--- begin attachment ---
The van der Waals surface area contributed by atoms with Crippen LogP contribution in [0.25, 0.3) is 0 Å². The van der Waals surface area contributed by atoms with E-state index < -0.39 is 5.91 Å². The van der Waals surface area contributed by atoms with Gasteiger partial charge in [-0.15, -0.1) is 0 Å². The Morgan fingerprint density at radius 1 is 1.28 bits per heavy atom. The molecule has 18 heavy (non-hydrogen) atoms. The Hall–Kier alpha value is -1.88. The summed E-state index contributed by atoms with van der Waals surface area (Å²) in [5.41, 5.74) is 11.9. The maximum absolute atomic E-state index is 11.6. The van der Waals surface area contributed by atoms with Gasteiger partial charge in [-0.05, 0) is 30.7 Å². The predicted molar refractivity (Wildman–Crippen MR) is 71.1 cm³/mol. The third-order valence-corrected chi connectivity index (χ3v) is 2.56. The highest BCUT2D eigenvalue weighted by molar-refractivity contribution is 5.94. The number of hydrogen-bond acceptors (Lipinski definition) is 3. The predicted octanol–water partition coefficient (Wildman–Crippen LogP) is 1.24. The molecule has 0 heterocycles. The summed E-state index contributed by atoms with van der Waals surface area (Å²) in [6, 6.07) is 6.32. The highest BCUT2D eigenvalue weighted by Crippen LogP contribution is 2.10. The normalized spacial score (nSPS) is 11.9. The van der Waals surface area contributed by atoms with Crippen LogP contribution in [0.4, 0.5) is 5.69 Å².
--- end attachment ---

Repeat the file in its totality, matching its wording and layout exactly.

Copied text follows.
The van der Waals surface area contributed by atoms with Crippen LogP contribution in [0.25, 0.3) is 0 Å². The van der Waals surface area contributed by atoms with E-state index < -0.39 is 5.91 Å². The van der Waals surface area contributed by atoms with Gasteiger partial charge in [-0.15, -0.1) is 0 Å². The Morgan fingerprint density at radius 1 is 1.28 bits per heavy atom. The molecule has 18 heavy (non-hydrogen) atoms. The Hall–Kier alpha value is -1.88. The summed E-state index contributed by atoms with van der Waals surface area (Å²) in [5.41, 5.74) is 11.9. The maximum absolute atomic E-state index is 11.6. The van der Waals surface area contributed by atoms with Gasteiger partial charge in [-0.05, 0) is 30.7 Å². The predicted molar refractivity (Wildman–Crippen MR) is 71.1 cm³/mol. The third-order valence-corrected chi connectivity index (χ3v) is 2.56. The highest BCUT2D eigenvalue weighted by molar-refractivity contribution is 5.94. The number of hydrogen-bond acceptors (Lipinski definition) is 3. The predicted octanol–water partition coefficient (Wildman–Crippen LogP) is 1.24. The molecule has 0 heterocycles. The summed E-state index contributed by atoms with van der Waals surface area (Å²) in [6, 6.07) is 6.32. The highest BCUT2D eigenvalue weighted by Crippen LogP contribution is 2.10. The normalized spacial score (nSPS) is 11.9. The van der Waals surface area contributed by atoms with Crippen LogP contribution in [0.4, 0.5) is 5.69 Å².